There is much about the History of Belize that is not common knowledge. I hope this overview will lead to an understanding of our unique diversity. The18th Century in Europe ushered in the age of exploration and conquest. The monarchs of Great Britain, Spain, Portugal, and France were all competing for domination of the “New World”, which they supposed would bring them great wealth. Spain had already taken hold of Mexico, but due to Great Britain’s reputation as seafarers, they took possession of coastal Belize, as they also did other parts of the Caribbean. The descendants of the Maya were found here and the British established logwood settlements and chicle camps to extract resin for the making of chewing gum.
The early settlers were fortune hunters, pirates, and buccaneers. In order to exploit logwood, it was necessary to bring slave labor from Africa, since woodcutting was grueling work. This is how the African presence in Belize began. Later East Indians were brought as indentured laborers when the sugar industry took root. At the same time, the Caste War in nearby Yucatan caused some of the population to ﬂee to Chetumal and northern Belize. This forced them all to ﬁnd a way to co-exist with their masters as well as preserve some semblance of their cultural identity.
In the 1860s, a small contingent of American Confederates from Louisiana in the Southern United States sought to live in British Honduras, since they had the English language in common. Some left, but those who stayed established sugar plantations. Eventually, the Garifuna people came to our shores in search of freedom and settled in Southern Belize. In time, all these cultures merged.
By the 1900s, Britain had established itself ﬁrmly as Masters, establishing a Colonial Oﬃce with Governors brought from England as “representatives” of Her Majesty the Queen, all the while exporting Belize mahogany, chicle, and sugar to England. It seemed that there was a purposeful suppression of agriculture. There were two reasons for this: Labor was needed for logwood and chicle, and importation of foodstuﬀs was encouraged.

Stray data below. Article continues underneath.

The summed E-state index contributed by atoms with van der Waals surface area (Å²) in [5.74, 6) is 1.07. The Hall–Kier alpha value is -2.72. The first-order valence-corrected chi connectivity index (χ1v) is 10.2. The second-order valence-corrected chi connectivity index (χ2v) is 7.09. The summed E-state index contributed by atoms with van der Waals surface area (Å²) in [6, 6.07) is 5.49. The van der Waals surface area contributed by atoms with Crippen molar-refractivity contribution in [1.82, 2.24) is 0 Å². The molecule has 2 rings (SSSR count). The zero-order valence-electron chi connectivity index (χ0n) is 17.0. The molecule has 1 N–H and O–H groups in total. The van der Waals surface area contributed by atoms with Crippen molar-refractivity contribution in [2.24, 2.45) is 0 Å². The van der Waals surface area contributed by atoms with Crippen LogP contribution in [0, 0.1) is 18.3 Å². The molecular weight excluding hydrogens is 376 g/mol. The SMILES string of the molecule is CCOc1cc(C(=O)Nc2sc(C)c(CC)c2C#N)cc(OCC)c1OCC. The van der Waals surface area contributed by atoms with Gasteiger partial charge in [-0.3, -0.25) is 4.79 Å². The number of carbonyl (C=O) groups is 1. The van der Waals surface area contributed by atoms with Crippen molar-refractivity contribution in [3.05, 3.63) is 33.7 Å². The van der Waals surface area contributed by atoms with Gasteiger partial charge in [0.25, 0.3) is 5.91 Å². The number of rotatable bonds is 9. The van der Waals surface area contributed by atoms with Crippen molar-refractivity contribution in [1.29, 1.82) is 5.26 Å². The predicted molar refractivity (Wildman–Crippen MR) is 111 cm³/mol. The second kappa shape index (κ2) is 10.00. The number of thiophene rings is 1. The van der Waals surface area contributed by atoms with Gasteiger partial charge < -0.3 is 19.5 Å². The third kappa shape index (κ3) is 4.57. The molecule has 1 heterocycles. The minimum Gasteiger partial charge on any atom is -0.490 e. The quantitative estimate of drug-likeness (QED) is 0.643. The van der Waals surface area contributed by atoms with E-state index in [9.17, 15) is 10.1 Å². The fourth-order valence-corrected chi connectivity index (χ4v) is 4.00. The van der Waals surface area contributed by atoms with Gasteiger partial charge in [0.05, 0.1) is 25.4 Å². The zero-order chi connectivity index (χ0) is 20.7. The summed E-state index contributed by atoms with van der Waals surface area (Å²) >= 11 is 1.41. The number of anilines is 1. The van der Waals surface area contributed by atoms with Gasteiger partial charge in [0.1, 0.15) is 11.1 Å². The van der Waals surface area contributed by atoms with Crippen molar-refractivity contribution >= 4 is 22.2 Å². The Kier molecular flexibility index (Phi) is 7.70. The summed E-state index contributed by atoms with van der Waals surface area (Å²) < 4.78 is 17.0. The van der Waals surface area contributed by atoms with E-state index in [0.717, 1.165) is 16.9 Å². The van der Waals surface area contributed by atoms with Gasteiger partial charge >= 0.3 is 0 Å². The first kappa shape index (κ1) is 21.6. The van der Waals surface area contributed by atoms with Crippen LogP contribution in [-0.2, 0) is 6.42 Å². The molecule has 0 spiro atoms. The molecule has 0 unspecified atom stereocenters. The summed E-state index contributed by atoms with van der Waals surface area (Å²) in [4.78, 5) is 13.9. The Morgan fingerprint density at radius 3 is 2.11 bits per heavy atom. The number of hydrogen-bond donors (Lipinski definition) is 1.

This made the white merchants wealthy. Through this, White Supremacy, creole laborers, especially women who worked as domestics, eventually assimilated some of the customs and mindset of their employers, language, tea-time, and a respect for education as well as certain dress and behaviors.
By the late 1930s, there was unrest throughout the Caribbean because the native population had no say in their government. Some were sent to ﬁght in World War 1 and returned to poverty and unemployment. The Colonials were forced to listen, and eventually, Belizean labor movements began and patriots such as Antonio Soberanis emerged. By the 1950s, there was a strong Nationalist movement and two political parties emerged. The People’s United Party, under the Honorable George Price, and the National Independence Party under the Honorable Phillip Goldson. Their goal was self- determination, and eventually self-government. The process was slow and arduous. By the early 1960s, the Land Acquisition Act enabled the Government of Belize to purchase land for Belizean farmers to develop.
After much lobbying with the Caricom Countries and the United Nations, Belize earned the right to its independence. On September 21st, 1981, the Belizean Flag was raised in every village and town of Belize, with The Honorable George Price as our ﬁrst Prime Minister. Four days later, we were admitted to the United Nations as a new, sovereign, and democratic nation in both Central America and the Caribbean. History was made in Belize. Today, we continue to prevail after 39 years.